Standard Bank’s Rosebank development earns 5 Green Stars

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The R2.7 billion Standard Bank’s Rosebank new office development has achieved a 5 Green Star rating certification from the Green Building Council of South Africa (GBCSA). The R2.7 billion Standard Bank’s Rosebank new office development has achieved a 5 Green Star rating certification from the Green Building Council of South Africa (GBCSA).

The R2.7 billion Standard Bank’s Rosebank new office development has achieved a 5 Green Star rating certification from the Green Building Council of South Africa (GBCSA).

The office development joins eight other buildings in South Africa to have achieved a five-star Green Star rating, and adds to the number of financial institutions and companies moving into "green buildings".

About 10% of the 5,000 employees to be housed in the building at 30 Baker Street have moved in, while the remainder are expected to move in by the end of the year.

The trend towards green buildings is expected to accelerate, pushed by escalating electricity costs and pressure on companies, especially multinationals, to locate themselves in more sustainable offices.

According to the Green Building Council of South Africa, there are 37 certified "green buildings" in the country, while a further 87 registered buildings are aiming to achieve a Green Star South Africa rating.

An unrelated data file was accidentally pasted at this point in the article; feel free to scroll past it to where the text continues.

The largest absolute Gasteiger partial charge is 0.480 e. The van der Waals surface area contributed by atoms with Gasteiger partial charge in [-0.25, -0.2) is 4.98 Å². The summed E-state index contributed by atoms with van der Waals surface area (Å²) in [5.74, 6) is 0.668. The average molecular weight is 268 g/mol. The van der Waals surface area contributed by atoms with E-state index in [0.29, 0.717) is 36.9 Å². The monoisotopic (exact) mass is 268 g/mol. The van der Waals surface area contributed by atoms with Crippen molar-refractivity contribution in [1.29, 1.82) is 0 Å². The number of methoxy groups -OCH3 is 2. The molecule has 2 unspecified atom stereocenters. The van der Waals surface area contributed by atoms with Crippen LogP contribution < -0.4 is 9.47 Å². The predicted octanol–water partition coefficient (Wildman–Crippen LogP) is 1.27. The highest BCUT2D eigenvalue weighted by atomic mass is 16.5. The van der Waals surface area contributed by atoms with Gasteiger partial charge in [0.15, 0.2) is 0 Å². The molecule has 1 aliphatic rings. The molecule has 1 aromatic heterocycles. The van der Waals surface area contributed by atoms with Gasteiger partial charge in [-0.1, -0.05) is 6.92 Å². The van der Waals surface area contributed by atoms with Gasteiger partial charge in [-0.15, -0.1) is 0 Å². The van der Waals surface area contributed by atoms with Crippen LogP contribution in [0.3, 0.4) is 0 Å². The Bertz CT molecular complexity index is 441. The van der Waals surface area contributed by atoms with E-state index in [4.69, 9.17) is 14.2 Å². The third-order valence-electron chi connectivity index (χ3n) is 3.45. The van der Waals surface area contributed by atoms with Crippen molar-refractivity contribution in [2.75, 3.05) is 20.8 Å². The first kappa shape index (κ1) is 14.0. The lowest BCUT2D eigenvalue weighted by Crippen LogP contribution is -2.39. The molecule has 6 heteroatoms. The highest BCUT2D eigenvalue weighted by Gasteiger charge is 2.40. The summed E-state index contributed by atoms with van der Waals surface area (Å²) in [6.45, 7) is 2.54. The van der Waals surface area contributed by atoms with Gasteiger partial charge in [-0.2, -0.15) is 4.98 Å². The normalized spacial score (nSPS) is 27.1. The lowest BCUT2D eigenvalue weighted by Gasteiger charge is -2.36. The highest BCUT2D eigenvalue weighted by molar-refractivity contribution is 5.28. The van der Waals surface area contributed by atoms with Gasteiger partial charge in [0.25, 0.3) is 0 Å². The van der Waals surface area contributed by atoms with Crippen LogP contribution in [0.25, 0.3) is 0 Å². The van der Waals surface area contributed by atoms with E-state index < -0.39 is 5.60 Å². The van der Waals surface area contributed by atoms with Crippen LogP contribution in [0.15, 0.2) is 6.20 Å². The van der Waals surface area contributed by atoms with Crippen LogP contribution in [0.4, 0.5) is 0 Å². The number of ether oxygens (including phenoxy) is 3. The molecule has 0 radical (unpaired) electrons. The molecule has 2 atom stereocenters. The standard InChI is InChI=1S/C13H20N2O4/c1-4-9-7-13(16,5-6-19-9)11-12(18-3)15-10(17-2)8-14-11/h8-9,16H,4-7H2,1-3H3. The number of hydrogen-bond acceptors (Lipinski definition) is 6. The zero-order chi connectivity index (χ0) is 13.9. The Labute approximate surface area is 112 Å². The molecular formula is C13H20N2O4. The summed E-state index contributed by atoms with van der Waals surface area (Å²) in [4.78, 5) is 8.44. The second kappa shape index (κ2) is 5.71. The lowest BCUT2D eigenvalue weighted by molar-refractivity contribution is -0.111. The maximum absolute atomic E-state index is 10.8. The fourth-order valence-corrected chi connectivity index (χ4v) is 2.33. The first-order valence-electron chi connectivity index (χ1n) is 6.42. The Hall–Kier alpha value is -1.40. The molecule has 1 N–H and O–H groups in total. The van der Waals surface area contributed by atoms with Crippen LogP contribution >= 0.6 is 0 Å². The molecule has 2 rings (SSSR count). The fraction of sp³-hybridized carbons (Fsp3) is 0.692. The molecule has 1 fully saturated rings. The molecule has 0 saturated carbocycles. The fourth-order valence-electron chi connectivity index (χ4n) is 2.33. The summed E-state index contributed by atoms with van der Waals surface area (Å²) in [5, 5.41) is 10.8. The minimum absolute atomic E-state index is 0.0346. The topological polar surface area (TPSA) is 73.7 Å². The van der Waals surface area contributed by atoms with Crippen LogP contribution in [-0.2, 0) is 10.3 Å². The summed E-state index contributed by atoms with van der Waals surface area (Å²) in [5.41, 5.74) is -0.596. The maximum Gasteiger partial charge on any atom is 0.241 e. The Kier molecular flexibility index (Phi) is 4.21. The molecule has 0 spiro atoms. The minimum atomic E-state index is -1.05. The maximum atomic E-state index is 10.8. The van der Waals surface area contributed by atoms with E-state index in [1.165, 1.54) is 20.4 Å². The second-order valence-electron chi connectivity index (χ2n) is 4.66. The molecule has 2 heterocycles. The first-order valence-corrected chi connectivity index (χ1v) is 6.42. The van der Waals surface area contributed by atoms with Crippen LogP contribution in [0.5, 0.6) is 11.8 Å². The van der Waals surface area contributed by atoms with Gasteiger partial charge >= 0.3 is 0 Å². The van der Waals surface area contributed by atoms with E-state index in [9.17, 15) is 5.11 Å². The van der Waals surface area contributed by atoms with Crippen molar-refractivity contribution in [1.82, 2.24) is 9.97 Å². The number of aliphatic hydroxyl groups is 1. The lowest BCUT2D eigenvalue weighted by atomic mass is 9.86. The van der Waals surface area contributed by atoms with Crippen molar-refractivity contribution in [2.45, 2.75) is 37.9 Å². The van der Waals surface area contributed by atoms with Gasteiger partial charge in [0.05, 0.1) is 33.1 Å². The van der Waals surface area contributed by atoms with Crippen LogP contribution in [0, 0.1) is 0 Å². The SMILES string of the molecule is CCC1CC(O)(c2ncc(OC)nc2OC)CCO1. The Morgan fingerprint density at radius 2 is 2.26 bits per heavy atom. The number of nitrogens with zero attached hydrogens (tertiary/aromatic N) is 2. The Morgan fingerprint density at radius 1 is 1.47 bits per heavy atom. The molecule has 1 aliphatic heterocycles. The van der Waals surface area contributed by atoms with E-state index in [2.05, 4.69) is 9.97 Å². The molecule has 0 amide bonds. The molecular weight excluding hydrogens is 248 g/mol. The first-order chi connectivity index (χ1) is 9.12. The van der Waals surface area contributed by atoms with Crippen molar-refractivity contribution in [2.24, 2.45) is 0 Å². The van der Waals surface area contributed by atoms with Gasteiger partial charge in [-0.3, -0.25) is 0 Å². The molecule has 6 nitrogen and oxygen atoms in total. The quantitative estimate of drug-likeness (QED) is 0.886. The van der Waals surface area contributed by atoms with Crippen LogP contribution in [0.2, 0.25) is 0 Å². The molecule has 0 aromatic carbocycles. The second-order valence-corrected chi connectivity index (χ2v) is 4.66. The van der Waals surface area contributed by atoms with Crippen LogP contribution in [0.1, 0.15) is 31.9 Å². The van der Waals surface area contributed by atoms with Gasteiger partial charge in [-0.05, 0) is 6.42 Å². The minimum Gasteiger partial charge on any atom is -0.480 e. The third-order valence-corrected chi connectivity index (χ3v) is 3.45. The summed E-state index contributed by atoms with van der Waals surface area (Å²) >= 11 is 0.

Three buildings have attained the highest possible six-star Green Star rating, including the Department of Environmental Affairs’ head office, which was a first for a national government-owned building in South Africa. Nine buildings have five-star ratings, including Absa Towers West in Johannesburg, Nedbank’s Menlyn Maine building in Tshwane and Standard Bank’s Rosebank office.

Rory Roriston, head of Standard Bank Real Estate Asset Management, said the development had achieved the five-star rating without substantial additional costs. Attaining a Green Star rating had cost only about 3% more than the same building without sustainable features would have cost, he said.

In addition, "it makes financial sense" to develop a sustainable building, given steeply rising electricity prices and the planned implementation of carbon taxes.

Standard Bank expects rain-water harvesting at the building to reduce water demand by up to 50%, while the building makes use of a gas-powered tri-generation plant — South Africa’s second. With a production capacity of 1MW, the bank expects the plant to significantly reduce the office’s carbon footprint, while allowing it a certainty of electricity supply. The building also scored high with the Green Building Council in terms of its natural lighting, thanks to its glass facade.

Among listed property players, sector-giant Growthpoint Properties is punted as being the biggest driver of green buildings. Other smaller funds that have a strong sustainable focus include Vunani Property Investment Fund and Tower Property Fund, which listed last week.

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Green Buildings in South Africa  |  Green Building Council of South Africa (Gbcsa)  |  Standard Bank  |  Standard Bank Rosebank  |  Rory Roriston